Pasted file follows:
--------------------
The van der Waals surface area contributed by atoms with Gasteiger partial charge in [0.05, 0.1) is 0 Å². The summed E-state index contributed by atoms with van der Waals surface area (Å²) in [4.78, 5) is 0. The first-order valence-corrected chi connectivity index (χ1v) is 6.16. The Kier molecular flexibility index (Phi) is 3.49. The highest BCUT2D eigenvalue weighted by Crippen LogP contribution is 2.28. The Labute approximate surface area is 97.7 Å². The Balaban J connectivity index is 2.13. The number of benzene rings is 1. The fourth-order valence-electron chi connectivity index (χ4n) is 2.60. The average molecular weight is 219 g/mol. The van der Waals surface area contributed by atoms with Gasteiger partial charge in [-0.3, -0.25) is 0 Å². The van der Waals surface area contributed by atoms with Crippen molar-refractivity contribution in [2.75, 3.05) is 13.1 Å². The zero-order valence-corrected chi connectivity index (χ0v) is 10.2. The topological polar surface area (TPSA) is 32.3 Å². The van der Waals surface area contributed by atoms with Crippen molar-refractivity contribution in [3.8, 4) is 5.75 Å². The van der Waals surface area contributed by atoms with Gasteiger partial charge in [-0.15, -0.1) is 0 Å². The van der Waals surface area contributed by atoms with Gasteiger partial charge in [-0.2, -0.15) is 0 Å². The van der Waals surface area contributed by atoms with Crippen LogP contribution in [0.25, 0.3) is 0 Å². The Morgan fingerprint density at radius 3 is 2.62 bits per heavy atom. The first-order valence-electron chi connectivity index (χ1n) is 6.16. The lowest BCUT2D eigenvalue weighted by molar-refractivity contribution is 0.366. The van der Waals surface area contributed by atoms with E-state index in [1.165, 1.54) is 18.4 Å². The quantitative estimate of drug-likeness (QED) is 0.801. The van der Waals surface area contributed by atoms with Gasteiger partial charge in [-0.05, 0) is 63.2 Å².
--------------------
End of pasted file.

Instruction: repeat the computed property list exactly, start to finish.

The van der Waals surface area contributed by atoms with Gasteiger partial charge in [0.05, 0.1) is 0 Å². The summed E-state index contributed by atoms with van der Waals surface area (Å²) in [4.78, 5) is 0. The first-order valence-corrected chi connectivity index (χ1v) is 6.16. The Kier molecular flexibility index (Phi) is 3.49. The highest BCUT2D eigenvalue weighted by Crippen LogP contribution is 2.28. The Labute approximate surface area is 97.7 Å². The Balaban J connectivity index is 2.13. The number of benzene rings is 1. The fourth-order valence-electron chi connectivity index (χ4n) is 2.60. The average molecular weight is 219 g/mol. The van der Waals surface area contributed by atoms with Gasteiger partial charge in [-0.3, -0.25) is 0 Å². The van der Waals surface area contributed by atoms with Crippen molar-refractivity contribution in [2.75, 3.05) is 13.1 Å². The zero-order valence-corrected chi connectivity index (χ0v) is 10.2. The topological polar surface area (TPSA) is 32.3 Å². The van der Waals surface area contributed by atoms with Crippen molar-refractivity contribution in [3.8, 4) is 5.75 Å². The van der Waals surface area contributed by atoms with Gasteiger partial charge in [-0.15, -0.1) is 0 Å². The van der Waals surface area contributed by atoms with Gasteiger partial charge in [-0.2, -0.15) is 0 Å². The van der Waals surface area contributed by atoms with Crippen LogP contribution in [0.25, 0.3) is 0 Å². The Morgan fingerprint density at radius 3 is 2.62 bits per heavy atom. The first-order valence-electron chi connectivity index (χ1n) is 6.16. The lowest BCUT2D eigenvalue weighted by molar-refractivity contribution is 0.366. The van der Waals surface area contributed by atoms with E-state index in [1.165, 1.54) is 18.4 Å². The quantitative estimate of drug-likeness (QED) is 0.801. The van der Waals surface area contributed by atoms with Gasteiger partial charge in [-0.05, 0) is 63.2 Å².